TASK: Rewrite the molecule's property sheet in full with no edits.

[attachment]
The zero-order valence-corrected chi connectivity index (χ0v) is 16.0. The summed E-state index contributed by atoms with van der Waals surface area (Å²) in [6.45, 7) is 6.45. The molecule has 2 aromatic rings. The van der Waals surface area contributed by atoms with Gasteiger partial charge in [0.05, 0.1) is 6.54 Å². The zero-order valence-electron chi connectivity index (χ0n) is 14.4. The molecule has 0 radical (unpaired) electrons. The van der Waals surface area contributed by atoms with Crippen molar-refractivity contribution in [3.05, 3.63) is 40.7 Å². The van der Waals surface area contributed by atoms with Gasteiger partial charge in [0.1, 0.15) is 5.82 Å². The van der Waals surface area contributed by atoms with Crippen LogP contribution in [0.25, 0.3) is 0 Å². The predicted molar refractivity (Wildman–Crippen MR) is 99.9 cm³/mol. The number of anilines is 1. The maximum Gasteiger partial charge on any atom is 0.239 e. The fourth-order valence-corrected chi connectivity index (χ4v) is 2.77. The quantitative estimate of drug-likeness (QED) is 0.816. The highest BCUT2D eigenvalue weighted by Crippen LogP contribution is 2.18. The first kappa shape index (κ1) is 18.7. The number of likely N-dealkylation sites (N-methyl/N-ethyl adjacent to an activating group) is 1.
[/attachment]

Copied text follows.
The zero-order valence-corrected chi connectivity index (χ0v) is 16.0. The summed E-state index contributed by atoms with van der Waals surface area (Å²) in [6.45, 7) is 6.45. The molecule has 2 aromatic rings. The van der Waals surface area contributed by atoms with Gasteiger partial charge in [0.05, 0.1) is 6.54 Å². The zero-order valence-electron chi connectivity index (χ0n) is 14.4. The molecule has 0 radical (unpaired) electrons. The van der Waals surface area contributed by atoms with Crippen molar-refractivity contribution in [3.05, 3.63) is 40.7 Å². The van der Waals surface area contributed by atoms with Gasteiger partial charge in [0.1, 0.15) is 5.82 Å². The van der Waals surface area contributed by atoms with Crippen LogP contribution in [0.25, 0.3) is 0 Å². The predicted molar refractivity (Wildman–Crippen MR) is 99.9 cm³/mol. The number of anilines is 1. The maximum Gasteiger partial charge on any atom is 0.239 e. The fourth-order valence-corrected chi connectivity index (χ4v) is 2.77. The quantitative estimate of drug-likeness (QED) is 0.816. The highest BCUT2D eigenvalue weighted by Crippen LogP contribution is 2.18. The first kappa shape index (κ1) is 18.7. The number of likely N-dealkylation sites (N-methyl/N-ethyl adjacent to an activating group) is 1.